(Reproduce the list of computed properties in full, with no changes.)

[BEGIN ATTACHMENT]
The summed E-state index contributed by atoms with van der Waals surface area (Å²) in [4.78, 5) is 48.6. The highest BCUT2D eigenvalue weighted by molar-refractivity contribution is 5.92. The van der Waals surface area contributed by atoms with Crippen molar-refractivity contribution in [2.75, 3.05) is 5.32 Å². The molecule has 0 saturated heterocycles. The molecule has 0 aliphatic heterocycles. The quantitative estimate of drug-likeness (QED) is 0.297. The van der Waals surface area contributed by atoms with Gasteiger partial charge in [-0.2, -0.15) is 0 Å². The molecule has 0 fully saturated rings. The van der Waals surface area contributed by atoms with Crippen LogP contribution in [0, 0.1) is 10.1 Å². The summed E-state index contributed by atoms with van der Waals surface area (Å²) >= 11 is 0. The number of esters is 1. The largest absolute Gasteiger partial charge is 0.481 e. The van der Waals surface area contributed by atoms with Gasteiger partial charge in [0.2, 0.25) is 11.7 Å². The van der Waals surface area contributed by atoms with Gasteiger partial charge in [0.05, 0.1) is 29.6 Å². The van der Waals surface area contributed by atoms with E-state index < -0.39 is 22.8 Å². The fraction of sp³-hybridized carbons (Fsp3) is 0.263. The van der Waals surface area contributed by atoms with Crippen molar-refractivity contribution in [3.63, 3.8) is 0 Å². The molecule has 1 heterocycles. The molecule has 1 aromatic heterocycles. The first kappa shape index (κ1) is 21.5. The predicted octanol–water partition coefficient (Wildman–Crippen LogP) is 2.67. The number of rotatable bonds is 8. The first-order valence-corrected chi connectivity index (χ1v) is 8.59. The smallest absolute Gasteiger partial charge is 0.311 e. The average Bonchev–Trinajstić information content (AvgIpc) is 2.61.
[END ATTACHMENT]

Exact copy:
The summed E-state index contributed by atoms with van der Waals surface area (Å²) in [4.78, 5) is 48.6. The highest BCUT2D eigenvalue weighted by molar-refractivity contribution is 5.92. The van der Waals surface area contributed by atoms with Crippen molar-refractivity contribution in [2.75, 3.05) is 5.32 Å². The molecule has 0 saturated heterocycles. The molecule has 0 aliphatic heterocycles. The quantitative estimate of drug-likeness (QED) is 0.297. The van der Waals surface area contributed by atoms with Gasteiger partial charge in [-0.2, -0.15) is 0 Å². The molecule has 0 fully saturated rings. The van der Waals surface area contributed by atoms with Crippen LogP contribution in [0, 0.1) is 10.1 Å². The summed E-state index contributed by atoms with van der Waals surface area (Å²) >= 11 is 0. The number of esters is 1. The largest absolute Gasteiger partial charge is 0.481 e. The van der Waals surface area contributed by atoms with Gasteiger partial charge in [0.2, 0.25) is 11.7 Å². The van der Waals surface area contributed by atoms with Gasteiger partial charge in [0.05, 0.1) is 29.6 Å². The van der Waals surface area contributed by atoms with E-state index < -0.39 is 22.8 Å². The fraction of sp³-hybridized carbons (Fsp3) is 0.263. The van der Waals surface area contributed by atoms with Crippen molar-refractivity contribution in [3.63, 3.8) is 0 Å². The molecule has 1 heterocycles. The molecule has 1 aromatic heterocycles. The first kappa shape index (κ1) is 21.5. The predicted octanol–water partition coefficient (Wildman–Crippen LogP) is 2.67. The number of rotatable bonds is 8. The first-order valence-corrected chi connectivity index (χ1v) is 8.59. The smallest absolute Gasteiger partial charge is 0.311 e. The average Bonchev–Trinajstić information content (AvgIpc) is 2.61.